Article 73 out of 1762
One in ten men in the UK has diabetes, which is often due to obesity and a lack of awareness that they are overweight, according to the Men’s Health Forum.
The report ‘One In Ten: The Male Diabetes Crisis’ has revealed that men are more likely to develop the disease than women and more than twice as likely to have a major amputation. They are also more likely to die as a result of the disease.
In addition, men are 26 per cent more likely to develop Type 2 diabetes than women – with Public Health England estimates showing that 9.6 per cent of men have Type 1 or Type 2 diabetes compared to 7.6 per cent of women.
The reason for this is that men are more likely to be overweight with a BMI (body mass index) of over 25 and they also develop diabetes at a lower BMI than women. This is coupled with the fact that they are less likely to be aware that they are overweight or to join weight management programmes.
Martin Tod, chief executive of the Men’s Health Forum said: “Diabetes is hitting men especially hard, but too little is being done to understand the problem and tackle the problem. The Men’s Health Forum wants to see a serious programme of research and investment to ensure men get the support and care they need to prevent and manage diabetes.
“The toxic combination of ever more men being overweight, men getting diabetes at a lower BMI and health services that don’t work well enough for working age men is leading to a crisis. We need urgent action.”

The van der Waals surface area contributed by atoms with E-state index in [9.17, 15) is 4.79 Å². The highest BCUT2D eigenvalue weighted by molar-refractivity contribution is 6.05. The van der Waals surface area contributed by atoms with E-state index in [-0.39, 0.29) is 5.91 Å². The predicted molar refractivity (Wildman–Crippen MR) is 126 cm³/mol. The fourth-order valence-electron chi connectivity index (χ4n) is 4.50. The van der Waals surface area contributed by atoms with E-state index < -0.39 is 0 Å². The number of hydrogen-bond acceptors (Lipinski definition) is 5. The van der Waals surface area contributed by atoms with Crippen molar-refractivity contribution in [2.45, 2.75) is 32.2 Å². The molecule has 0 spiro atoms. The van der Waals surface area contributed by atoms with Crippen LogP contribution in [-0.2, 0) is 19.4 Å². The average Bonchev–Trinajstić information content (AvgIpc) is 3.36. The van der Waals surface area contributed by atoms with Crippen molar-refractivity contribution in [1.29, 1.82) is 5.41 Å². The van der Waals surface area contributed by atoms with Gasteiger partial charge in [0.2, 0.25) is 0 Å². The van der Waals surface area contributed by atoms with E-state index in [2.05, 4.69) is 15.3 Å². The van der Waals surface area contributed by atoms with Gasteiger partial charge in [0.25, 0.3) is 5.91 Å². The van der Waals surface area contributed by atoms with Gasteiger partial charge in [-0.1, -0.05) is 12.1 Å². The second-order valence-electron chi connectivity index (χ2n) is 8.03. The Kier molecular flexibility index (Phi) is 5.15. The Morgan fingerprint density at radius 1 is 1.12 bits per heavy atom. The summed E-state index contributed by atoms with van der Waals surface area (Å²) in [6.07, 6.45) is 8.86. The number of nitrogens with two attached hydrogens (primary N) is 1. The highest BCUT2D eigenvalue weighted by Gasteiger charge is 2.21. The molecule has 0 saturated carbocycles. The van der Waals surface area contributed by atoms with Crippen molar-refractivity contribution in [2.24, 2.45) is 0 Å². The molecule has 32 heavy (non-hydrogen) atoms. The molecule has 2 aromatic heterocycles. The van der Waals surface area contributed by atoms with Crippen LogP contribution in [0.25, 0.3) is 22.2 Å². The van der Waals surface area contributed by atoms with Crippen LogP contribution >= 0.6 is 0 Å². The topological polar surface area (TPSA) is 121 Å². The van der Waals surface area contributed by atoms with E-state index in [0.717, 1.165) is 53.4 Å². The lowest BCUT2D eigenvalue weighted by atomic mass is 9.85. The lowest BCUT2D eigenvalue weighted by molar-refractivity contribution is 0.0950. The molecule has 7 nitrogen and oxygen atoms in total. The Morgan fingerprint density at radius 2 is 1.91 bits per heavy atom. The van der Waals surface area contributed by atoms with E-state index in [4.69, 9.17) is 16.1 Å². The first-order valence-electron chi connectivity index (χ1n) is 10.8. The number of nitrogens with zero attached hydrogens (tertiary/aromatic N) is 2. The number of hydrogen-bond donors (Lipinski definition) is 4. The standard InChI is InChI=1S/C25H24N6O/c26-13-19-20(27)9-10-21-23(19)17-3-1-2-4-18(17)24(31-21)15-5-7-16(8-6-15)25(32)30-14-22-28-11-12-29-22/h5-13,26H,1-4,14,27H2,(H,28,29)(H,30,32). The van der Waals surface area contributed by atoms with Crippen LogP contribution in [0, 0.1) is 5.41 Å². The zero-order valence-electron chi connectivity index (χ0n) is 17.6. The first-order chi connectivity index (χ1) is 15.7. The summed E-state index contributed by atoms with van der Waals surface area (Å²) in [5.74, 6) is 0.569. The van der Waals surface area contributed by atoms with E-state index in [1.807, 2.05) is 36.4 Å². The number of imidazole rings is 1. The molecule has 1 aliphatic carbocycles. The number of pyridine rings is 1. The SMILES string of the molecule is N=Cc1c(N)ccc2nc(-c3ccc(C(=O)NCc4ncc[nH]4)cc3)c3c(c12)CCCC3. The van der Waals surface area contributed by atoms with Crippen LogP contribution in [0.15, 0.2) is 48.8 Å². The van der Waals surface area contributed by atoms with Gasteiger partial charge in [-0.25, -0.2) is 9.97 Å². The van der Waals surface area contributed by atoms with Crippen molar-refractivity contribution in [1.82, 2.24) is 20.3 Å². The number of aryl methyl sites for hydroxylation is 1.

The charity also revealed that men are more likely to suffer from diabetic retinopathy, foot ulcers and to have a foot amputation. Seventy per cent of those with a foot ulcer are men.
It would like to see health policymakers and practitioners targeting men with NHS Health Checks, routine eye tests, weight management programmes and Diabetes Education programmes.
The National Diabetes Prevention Programme must be designed and delivered in ways that work for men, said the report.
Peter Baker, Men’s Health Forum Associate and the report author, added “Diabetes has been described as a national health emergency but the burden of the disease on men has not been fully recognised or responded to by health policymakers and practitioners. What’s now urgently needed is an approach that takes full account of sex and gender differences so that both men and women’s outcomes can be improved.”
You can read the report here